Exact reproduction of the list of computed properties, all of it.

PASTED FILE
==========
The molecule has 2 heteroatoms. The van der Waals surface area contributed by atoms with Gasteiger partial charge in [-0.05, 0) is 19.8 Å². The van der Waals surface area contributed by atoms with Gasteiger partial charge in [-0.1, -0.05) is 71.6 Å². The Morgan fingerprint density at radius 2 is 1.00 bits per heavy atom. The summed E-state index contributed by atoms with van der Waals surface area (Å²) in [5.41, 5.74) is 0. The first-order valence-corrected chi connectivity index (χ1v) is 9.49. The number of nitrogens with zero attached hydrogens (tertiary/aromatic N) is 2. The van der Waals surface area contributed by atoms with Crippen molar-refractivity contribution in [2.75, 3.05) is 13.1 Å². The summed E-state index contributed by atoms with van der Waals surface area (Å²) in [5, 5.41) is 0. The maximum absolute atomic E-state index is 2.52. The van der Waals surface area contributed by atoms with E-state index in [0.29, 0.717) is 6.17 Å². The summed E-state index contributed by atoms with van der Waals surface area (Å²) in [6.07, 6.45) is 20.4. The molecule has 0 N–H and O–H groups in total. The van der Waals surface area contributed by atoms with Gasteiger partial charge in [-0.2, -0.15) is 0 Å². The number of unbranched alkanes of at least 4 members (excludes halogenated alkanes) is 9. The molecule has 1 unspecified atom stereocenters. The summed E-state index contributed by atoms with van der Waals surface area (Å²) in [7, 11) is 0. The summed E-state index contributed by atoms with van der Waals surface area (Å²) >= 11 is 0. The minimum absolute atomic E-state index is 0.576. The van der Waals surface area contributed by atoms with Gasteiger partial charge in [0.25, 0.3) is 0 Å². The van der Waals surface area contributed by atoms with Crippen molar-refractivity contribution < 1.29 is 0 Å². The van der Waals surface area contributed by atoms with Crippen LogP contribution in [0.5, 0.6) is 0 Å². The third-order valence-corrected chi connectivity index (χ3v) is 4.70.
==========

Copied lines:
The molecule has 2 heteroatoms. The van der Waals surface area contributed by atoms with Gasteiger partial charge in [-0.05, 0) is 19.8 Å². The van der Waals surface area contributed by atoms with Gasteiger partial charge in [-0.1, -0.05) is 71.6 Å². The Morgan fingerprint density at radius 2 is 1.00 bits per heavy atom. The summed E-state index contributed by atoms with van der Waals surface area (Å²) in [5.41, 5.74) is 0. The first-order valence-corrected chi connectivity index (χ1v) is 9.49. The number of nitrogens with zero attached hydrogens (tertiary/aromatic N) is 2. The van der Waals surface area contributed by atoms with Crippen molar-refractivity contribution in [2.75, 3.05) is 13.1 Å². The summed E-state index contributed by atoms with van der Waals surface area (Å²) in [5, 5.41) is 0. The maximum absolute atomic E-state index is 2.52. The van der Waals surface area contributed by atoms with E-state index in [0.29, 0.717) is 6.17 Å². The summed E-state index contributed by atoms with van der Waals surface area (Å²) in [6.07, 6.45) is 20.4. The molecule has 0 N–H and O–H groups in total. The van der Waals surface area contributed by atoms with Gasteiger partial charge in [-0.2, -0.15) is 0 Å². The number of unbranched alkanes of at least 4 members (excludes halogenated alkanes) is 9. The molecule has 1 unspecified atom stereocenters. The summed E-state index contributed by atoms with van der Waals surface area (Å²) in [7, 11) is 0. The summed E-state index contributed by atoms with van der Waals surface area (Å²) >= 11 is 0. The minimum absolute atomic E-state index is 0.576. The van der Waals surface area contributed by atoms with Gasteiger partial charge in [0.25, 0.3) is 0 Å². The van der Waals surface area contributed by atoms with Crippen molar-refractivity contribution < 1.29 is 0 Å². The van der Waals surface area contributed by atoms with Crippen LogP contribution in [0.5, 0.6) is 0 Å². The third-order valence-corrected chi connectivity index (χ3v) is 4.70.